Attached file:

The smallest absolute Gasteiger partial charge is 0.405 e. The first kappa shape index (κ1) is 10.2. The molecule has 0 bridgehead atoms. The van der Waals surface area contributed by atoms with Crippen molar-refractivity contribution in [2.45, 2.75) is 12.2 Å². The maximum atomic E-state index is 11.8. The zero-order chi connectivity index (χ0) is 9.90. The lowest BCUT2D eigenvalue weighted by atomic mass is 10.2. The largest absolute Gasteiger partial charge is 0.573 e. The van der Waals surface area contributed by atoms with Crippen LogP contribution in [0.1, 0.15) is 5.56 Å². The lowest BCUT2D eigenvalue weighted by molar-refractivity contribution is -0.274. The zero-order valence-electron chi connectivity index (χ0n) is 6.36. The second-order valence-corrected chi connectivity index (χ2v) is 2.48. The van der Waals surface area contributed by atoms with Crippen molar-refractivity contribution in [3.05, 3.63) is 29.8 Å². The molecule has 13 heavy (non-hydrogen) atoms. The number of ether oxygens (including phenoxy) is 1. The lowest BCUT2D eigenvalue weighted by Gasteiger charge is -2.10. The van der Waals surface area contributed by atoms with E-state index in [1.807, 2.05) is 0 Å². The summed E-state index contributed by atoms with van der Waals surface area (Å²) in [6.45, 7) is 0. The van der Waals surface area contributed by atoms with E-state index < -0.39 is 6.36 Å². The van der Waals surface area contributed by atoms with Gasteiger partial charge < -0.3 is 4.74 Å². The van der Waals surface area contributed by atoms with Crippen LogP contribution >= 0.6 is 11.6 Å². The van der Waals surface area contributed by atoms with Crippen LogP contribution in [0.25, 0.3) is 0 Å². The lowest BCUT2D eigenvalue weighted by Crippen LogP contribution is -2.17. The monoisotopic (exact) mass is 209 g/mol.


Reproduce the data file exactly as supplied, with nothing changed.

The smallest absolute Gasteiger partial charge is 0.405 e. The first kappa shape index (κ1) is 10.2. The molecule has 0 bridgehead atoms. The van der Waals surface area contributed by atoms with Crippen molar-refractivity contribution in [2.45, 2.75) is 12.2 Å². The maximum atomic E-state index is 11.8. The zero-order chi connectivity index (χ0) is 9.90. The lowest BCUT2D eigenvalue weighted by atomic mass is 10.2. The largest absolute Gasteiger partial charge is 0.573 e. The van der Waals surface area contributed by atoms with Crippen LogP contribution in [0.1, 0.15) is 5.56 Å². The lowest BCUT2D eigenvalue weighted by molar-refractivity contribution is -0.274. The zero-order valence-electron chi connectivity index (χ0n) is 6.36. The second-order valence-corrected chi connectivity index (χ2v) is 2.48. The van der Waals surface area contributed by atoms with Crippen molar-refractivity contribution in [3.05, 3.63) is 29.8 Å². The molecule has 13 heavy (non-hydrogen) atoms. The number of ether oxygens (including phenoxy) is 1. The lowest BCUT2D eigenvalue weighted by Gasteiger charge is -2.10. The van der Waals surface area contributed by atoms with E-state index in [1.807, 2.05) is 0 Å². The summed E-state index contributed by atoms with van der Waals surface area (Å²) in [6.45, 7) is 0. The van der Waals surface area contributed by atoms with E-state index < -0.39 is 6.36 Å². The van der Waals surface area contributed by atoms with Gasteiger partial charge < -0.3 is 4.74 Å². The van der Waals surface area contributed by atoms with Crippen LogP contribution >= 0.6 is 11.6 Å². The van der Waals surface area contributed by atoms with Crippen LogP contribution in [0.25, 0.3) is 0 Å². The lowest BCUT2D eigenvalue weighted by Crippen LogP contribution is -2.17. The monoisotopic (exact) mass is 209 g/mol.